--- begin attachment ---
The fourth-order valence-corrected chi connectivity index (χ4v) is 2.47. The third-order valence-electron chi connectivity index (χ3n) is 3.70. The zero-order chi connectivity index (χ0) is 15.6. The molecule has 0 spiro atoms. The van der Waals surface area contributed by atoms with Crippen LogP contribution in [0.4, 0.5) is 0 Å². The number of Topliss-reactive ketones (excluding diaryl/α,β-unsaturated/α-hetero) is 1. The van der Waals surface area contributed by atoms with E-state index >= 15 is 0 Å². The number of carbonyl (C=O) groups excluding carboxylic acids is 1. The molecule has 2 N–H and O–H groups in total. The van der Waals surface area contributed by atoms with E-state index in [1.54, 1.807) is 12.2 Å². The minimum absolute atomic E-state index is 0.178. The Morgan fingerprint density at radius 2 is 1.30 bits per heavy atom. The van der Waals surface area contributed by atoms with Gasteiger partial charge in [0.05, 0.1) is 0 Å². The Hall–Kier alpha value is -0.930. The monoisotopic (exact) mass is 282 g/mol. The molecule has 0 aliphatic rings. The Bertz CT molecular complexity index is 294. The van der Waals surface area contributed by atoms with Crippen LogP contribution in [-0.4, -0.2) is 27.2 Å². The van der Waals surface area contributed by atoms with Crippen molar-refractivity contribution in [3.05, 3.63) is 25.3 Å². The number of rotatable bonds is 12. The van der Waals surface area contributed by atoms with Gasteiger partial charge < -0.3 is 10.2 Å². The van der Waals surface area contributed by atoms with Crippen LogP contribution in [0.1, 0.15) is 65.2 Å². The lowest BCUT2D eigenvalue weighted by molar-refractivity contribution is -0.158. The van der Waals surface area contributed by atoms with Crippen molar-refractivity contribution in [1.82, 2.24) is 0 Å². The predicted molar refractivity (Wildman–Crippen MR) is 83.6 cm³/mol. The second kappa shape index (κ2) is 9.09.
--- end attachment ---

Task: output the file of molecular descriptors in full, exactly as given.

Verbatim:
The fourth-order valence-corrected chi connectivity index (χ4v) is 2.47. The third-order valence-electron chi connectivity index (χ3n) is 3.70. The zero-order chi connectivity index (χ0) is 15.6. The molecule has 0 spiro atoms. The van der Waals surface area contributed by atoms with Crippen LogP contribution in [0.4, 0.5) is 0 Å². The number of Topliss-reactive ketones (excluding diaryl/α,β-unsaturated/α-hetero) is 1. The van der Waals surface area contributed by atoms with E-state index >= 15 is 0 Å². The number of carbonyl (C=O) groups excluding carboxylic acids is 1. The molecule has 2 N–H and O–H groups in total. The van der Waals surface area contributed by atoms with E-state index in [1.54, 1.807) is 12.2 Å². The minimum absolute atomic E-state index is 0.178. The Morgan fingerprint density at radius 2 is 1.30 bits per heavy atom. The van der Waals surface area contributed by atoms with Gasteiger partial charge in [0.05, 0.1) is 0 Å². The Hall–Kier alpha value is -0.930. The monoisotopic (exact) mass is 282 g/mol. The molecule has 0 aliphatic rings. The Bertz CT molecular complexity index is 294. The van der Waals surface area contributed by atoms with Crippen LogP contribution in [-0.4, -0.2) is 27.2 Å². The van der Waals surface area contributed by atoms with Crippen molar-refractivity contribution in [3.05, 3.63) is 25.3 Å². The number of rotatable bonds is 12. The van der Waals surface area contributed by atoms with Gasteiger partial charge < -0.3 is 10.2 Å². The van der Waals surface area contributed by atoms with Crippen LogP contribution in [0.1, 0.15) is 65.2 Å². The lowest BCUT2D eigenvalue weighted by molar-refractivity contribution is -0.158. The van der Waals surface area contributed by atoms with Crippen molar-refractivity contribution in [1.82, 2.24) is 0 Å². The predicted molar refractivity (Wildman–Crippen MR) is 83.6 cm³/mol. The second kappa shape index (κ2) is 9.09.